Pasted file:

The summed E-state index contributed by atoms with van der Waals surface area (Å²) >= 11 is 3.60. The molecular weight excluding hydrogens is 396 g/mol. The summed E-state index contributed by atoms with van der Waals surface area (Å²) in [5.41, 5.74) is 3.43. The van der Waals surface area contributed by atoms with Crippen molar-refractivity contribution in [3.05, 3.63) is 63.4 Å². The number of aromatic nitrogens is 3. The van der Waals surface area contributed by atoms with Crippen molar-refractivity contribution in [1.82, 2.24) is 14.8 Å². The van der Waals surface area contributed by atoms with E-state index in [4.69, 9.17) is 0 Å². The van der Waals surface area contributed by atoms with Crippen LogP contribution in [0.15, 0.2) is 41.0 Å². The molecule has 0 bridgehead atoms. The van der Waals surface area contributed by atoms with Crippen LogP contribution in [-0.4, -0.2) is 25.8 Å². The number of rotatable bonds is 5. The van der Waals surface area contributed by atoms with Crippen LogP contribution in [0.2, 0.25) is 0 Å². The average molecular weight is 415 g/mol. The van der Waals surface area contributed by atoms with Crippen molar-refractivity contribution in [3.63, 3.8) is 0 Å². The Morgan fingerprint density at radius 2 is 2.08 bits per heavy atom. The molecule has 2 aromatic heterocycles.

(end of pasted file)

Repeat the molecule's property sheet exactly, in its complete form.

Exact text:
The summed E-state index contributed by atoms with van der Waals surface area (Å²) >= 11 is 3.60. The molecular weight excluding hydrogens is 396 g/mol. The summed E-state index contributed by atoms with van der Waals surface area (Å²) in [5.41, 5.74) is 3.43. The van der Waals surface area contributed by atoms with Crippen molar-refractivity contribution in [3.05, 3.63) is 63.4 Å². The number of aromatic nitrogens is 3. The van der Waals surface area contributed by atoms with Crippen molar-refractivity contribution in [1.82, 2.24) is 14.8 Å². The van der Waals surface area contributed by atoms with E-state index in [4.69, 9.17) is 0 Å². The van der Waals surface area contributed by atoms with Crippen LogP contribution in [0.15, 0.2) is 41.0 Å². The molecule has 0 bridgehead atoms. The van der Waals surface area contributed by atoms with Crippen LogP contribution in [-0.4, -0.2) is 25.8 Å². The number of rotatable bonds is 5. The van der Waals surface area contributed by atoms with Crippen LogP contribution in [0.2, 0.25) is 0 Å². The average molecular weight is 415 g/mol. The van der Waals surface area contributed by atoms with Crippen molar-refractivity contribution in [3.63, 3.8) is 0 Å². The Morgan fingerprint density at radius 2 is 2.08 bits per heavy atom. The molecule has 2 aromatic heterocycles.